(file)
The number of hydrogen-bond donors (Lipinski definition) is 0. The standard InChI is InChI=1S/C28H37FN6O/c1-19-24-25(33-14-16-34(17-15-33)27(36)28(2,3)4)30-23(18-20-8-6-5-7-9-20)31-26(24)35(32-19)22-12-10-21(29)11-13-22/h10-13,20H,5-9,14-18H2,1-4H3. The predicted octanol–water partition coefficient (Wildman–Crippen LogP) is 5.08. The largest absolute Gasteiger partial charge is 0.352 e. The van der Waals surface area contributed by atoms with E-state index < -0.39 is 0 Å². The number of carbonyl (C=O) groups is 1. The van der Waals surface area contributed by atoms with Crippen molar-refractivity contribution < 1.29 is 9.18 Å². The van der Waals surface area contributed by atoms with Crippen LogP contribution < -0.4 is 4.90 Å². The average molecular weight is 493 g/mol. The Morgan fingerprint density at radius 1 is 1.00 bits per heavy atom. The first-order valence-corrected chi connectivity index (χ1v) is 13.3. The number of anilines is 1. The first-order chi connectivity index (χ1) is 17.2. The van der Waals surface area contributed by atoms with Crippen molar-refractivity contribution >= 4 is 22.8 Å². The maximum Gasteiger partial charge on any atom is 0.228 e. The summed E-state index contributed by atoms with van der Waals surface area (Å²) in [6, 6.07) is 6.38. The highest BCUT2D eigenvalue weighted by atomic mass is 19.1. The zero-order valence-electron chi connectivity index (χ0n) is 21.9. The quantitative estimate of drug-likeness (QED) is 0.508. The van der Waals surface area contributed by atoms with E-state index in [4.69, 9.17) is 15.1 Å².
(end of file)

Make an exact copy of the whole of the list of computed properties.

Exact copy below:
The number of hydrogen-bond donors (Lipinski definition) is 0. The standard InChI is InChI=1S/C28H37FN6O/c1-19-24-25(33-14-16-34(17-15-33)27(36)28(2,3)4)30-23(18-20-8-6-5-7-9-20)31-26(24)35(32-19)22-12-10-21(29)11-13-22/h10-13,20H,5-9,14-18H2,1-4H3. The predicted octanol–water partition coefficient (Wildman–Crippen LogP) is 5.08. The largest absolute Gasteiger partial charge is 0.352 e. The van der Waals surface area contributed by atoms with E-state index < -0.39 is 0 Å². The number of carbonyl (C=O) groups is 1. The van der Waals surface area contributed by atoms with Crippen molar-refractivity contribution < 1.29 is 9.18 Å². The van der Waals surface area contributed by atoms with Crippen LogP contribution < -0.4 is 4.90 Å². The average molecular weight is 493 g/mol. The Morgan fingerprint density at radius 1 is 1.00 bits per heavy atom. The first-order valence-corrected chi connectivity index (χ1v) is 13.3. The number of anilines is 1. The first-order chi connectivity index (χ1) is 17.2. The van der Waals surface area contributed by atoms with Crippen molar-refractivity contribution >= 4 is 22.8 Å². The maximum Gasteiger partial charge on any atom is 0.228 e. The summed E-state index contributed by atoms with van der Waals surface area (Å²) in [6, 6.07) is 6.38. The highest BCUT2D eigenvalue weighted by atomic mass is 19.1. The zero-order valence-electron chi connectivity index (χ0n) is 21.9. The quantitative estimate of drug-likeness (QED) is 0.508. The van der Waals surface area contributed by atoms with E-state index in [4.69, 9.17) is 15.1 Å².